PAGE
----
Monday, July 25, 2011

A Brief History of Television Viewing

Hulu, Billed as Tomorrow’s TV, Looks Boxed In. (The New York Times, 7/24/2011)

Excerpt: For decades, people watched television one way: through a boxy contraption, tied to a schedule set by broadcasters. It was all supported by advertisers and beamed free over the airwaves.

As cable and satellite choices proliferated in the 1980s and 1990s, the business model changed: shows and channels were financed both by advertisers and subscribers. But the TV set and its TV Guide-era schedules still reigned. Not until 2006, when ABC became the first network to stream shows like “Lost” and “Grey’s Anatomy” on the Internet, did television programming truly roam free. A year after that, Hulu began taking mainstream the idea of streaming on TV, computers and cellphones.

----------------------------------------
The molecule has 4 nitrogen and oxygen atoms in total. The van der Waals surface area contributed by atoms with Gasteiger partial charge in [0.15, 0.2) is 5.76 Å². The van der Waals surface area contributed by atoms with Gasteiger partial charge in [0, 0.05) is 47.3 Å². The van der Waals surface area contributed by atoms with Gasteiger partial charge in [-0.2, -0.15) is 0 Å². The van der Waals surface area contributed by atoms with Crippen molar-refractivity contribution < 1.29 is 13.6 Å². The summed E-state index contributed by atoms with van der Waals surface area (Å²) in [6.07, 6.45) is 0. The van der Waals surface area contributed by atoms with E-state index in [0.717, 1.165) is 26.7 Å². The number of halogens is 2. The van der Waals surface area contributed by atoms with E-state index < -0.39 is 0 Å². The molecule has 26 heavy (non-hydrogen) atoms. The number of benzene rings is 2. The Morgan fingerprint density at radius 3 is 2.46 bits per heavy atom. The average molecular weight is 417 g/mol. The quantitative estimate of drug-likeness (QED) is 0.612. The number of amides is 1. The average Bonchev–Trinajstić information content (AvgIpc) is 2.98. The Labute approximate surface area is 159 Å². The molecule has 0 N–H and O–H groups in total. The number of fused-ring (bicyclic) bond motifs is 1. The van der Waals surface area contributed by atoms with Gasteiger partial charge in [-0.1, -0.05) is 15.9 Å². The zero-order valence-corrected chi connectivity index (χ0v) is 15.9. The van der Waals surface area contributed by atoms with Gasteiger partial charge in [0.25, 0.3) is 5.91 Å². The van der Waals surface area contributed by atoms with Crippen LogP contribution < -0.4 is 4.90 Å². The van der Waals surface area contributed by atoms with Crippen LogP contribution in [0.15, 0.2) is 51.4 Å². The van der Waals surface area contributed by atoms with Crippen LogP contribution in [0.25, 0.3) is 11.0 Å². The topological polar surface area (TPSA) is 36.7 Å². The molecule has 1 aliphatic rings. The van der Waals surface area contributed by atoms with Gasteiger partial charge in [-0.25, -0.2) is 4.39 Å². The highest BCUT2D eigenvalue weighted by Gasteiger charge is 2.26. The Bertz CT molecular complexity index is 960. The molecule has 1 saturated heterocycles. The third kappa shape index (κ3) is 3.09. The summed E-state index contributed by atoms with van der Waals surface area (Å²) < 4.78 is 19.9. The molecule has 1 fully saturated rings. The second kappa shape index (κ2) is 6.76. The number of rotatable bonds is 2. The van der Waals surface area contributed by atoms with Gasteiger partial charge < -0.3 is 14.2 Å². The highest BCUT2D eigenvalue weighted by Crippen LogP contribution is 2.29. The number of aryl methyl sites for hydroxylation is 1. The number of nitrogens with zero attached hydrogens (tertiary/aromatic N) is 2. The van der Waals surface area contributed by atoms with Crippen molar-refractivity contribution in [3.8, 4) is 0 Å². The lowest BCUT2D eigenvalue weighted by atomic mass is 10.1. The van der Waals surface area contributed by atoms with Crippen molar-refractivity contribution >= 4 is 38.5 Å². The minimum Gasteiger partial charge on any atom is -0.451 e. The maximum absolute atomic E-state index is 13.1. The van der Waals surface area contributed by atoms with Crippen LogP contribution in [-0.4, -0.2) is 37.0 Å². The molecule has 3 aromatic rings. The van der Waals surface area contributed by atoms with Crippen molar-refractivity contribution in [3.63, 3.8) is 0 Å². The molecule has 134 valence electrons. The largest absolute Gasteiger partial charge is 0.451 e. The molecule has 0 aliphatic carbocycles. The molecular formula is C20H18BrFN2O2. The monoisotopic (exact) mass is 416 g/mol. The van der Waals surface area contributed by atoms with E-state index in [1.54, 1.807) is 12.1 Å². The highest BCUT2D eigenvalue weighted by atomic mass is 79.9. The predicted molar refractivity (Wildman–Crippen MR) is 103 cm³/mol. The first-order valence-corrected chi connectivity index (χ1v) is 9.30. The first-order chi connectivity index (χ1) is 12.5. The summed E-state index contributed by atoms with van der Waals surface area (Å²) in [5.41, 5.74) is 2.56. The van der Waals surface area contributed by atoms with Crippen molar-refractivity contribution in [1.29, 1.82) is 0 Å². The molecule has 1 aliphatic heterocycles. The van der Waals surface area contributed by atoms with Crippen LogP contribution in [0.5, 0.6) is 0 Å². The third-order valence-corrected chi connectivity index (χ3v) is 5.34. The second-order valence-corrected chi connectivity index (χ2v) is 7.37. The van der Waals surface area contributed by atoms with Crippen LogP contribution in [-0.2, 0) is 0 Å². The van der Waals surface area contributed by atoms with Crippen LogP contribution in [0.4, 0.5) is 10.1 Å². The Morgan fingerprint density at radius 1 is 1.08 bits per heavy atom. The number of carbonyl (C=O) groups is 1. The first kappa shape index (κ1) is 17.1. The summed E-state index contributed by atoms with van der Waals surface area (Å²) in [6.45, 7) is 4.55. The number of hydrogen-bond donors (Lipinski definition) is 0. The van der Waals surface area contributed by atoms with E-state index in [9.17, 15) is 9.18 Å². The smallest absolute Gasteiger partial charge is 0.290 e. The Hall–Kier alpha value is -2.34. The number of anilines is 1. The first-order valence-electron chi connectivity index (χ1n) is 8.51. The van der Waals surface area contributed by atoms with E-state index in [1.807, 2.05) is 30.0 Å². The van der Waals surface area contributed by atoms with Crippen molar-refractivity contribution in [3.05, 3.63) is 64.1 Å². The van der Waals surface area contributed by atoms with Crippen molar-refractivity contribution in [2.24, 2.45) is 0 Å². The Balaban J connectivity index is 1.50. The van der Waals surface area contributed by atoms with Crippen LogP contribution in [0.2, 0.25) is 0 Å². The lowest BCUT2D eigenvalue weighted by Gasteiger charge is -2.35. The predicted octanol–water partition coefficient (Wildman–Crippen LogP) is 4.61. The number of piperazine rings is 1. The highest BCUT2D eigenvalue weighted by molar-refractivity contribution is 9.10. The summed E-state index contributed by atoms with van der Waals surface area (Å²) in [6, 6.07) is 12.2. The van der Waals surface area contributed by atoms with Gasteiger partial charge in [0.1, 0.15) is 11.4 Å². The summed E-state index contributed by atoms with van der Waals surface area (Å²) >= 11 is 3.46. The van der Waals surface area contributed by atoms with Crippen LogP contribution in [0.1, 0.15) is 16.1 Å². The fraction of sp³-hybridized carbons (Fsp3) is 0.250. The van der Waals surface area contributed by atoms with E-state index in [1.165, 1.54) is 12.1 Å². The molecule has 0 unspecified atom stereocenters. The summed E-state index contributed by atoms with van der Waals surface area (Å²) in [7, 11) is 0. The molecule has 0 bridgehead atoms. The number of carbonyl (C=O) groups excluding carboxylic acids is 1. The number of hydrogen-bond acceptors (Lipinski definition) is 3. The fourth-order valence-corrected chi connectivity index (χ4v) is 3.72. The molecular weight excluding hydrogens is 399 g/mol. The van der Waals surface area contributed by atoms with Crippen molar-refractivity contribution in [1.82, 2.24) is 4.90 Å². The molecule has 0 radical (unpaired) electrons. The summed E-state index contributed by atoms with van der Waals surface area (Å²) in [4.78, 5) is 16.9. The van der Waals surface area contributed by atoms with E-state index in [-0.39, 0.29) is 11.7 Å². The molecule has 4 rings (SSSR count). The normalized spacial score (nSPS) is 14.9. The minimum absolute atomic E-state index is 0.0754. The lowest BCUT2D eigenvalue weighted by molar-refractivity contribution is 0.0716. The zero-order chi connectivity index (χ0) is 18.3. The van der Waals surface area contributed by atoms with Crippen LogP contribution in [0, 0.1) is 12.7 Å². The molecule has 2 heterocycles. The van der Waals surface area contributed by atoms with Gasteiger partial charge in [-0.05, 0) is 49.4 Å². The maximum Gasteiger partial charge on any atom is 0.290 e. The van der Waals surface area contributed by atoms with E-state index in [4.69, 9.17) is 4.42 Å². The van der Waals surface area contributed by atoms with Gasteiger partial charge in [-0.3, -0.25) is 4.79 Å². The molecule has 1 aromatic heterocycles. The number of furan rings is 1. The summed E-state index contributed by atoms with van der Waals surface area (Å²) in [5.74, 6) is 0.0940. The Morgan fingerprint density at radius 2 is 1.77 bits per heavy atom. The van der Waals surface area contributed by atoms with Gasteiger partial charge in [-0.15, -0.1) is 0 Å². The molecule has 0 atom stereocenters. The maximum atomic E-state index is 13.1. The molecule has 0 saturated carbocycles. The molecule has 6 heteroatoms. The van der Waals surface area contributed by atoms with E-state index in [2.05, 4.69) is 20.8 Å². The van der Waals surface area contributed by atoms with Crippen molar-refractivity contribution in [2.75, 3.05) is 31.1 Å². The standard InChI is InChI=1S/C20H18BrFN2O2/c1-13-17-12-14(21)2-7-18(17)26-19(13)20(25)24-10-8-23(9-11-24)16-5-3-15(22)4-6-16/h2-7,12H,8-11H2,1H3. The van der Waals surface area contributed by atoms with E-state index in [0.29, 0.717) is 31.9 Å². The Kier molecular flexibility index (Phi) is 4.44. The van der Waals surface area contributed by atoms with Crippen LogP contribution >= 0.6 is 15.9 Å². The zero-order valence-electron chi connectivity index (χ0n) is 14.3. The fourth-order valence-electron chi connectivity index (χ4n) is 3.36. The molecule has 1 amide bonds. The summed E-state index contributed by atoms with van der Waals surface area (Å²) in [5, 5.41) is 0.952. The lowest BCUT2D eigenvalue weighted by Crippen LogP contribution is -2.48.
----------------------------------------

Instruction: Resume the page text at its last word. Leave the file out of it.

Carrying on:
The first hint of television’s unbundling actually came back in the 1980s, when viewers snapped up videocassette recorders. For the first time, they could record shows and watch them when they wanted. Once that happened, there was no going back. VCRs paved the way for TiVo and DVD box sets

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